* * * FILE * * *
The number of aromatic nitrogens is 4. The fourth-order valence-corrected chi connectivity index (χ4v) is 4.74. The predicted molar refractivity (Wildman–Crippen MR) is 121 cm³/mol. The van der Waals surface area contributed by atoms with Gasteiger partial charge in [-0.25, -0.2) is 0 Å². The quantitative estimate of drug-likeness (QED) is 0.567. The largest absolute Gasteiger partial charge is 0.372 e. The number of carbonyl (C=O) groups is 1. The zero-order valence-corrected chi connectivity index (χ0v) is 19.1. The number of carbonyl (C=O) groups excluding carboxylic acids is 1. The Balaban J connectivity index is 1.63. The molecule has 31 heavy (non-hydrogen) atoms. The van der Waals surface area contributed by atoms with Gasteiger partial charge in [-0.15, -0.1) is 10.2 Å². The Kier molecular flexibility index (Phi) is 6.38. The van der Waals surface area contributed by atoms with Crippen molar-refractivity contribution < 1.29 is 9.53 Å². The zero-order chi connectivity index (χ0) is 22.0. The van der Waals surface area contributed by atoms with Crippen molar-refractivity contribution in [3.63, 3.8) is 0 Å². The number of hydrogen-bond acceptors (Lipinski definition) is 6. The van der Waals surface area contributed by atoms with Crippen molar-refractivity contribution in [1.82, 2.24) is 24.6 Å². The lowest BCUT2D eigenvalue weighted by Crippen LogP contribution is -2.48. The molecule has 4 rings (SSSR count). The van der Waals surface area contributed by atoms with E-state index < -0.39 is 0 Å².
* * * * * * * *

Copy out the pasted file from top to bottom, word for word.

The number of aromatic nitrogens is 4. The fourth-order valence-corrected chi connectivity index (χ4v) is 4.74. The predicted molar refractivity (Wildman–Crippen MR) is 121 cm³/mol. The van der Waals surface area contributed by atoms with Gasteiger partial charge in [-0.25, -0.2) is 0 Å². The quantitative estimate of drug-likeness (QED) is 0.567. The largest absolute Gasteiger partial charge is 0.372 e. The number of carbonyl (C=O) groups is 1. The zero-order valence-corrected chi connectivity index (χ0v) is 19.1. The number of carbonyl (C=O) groups excluding carboxylic acids is 1. The Balaban J connectivity index is 1.63. The molecule has 31 heavy (non-hydrogen) atoms. The van der Waals surface area contributed by atoms with Gasteiger partial charge in [-0.15, -0.1) is 10.2 Å². The Kier molecular flexibility index (Phi) is 6.38. The van der Waals surface area contributed by atoms with Crippen molar-refractivity contribution < 1.29 is 9.53 Å². The zero-order chi connectivity index (χ0) is 22.0. The van der Waals surface area contributed by atoms with Crippen molar-refractivity contribution in [3.63, 3.8) is 0 Å². The number of hydrogen-bond acceptors (Lipinski definition) is 6. The van der Waals surface area contributed by atoms with Crippen molar-refractivity contribution in [1.82, 2.24) is 24.6 Å². The lowest BCUT2D eigenvalue weighted by Crippen LogP contribution is -2.48. The molecule has 4 rings (SSSR count). The van der Waals surface area contributed by atoms with E-state index < -0.39 is 0 Å².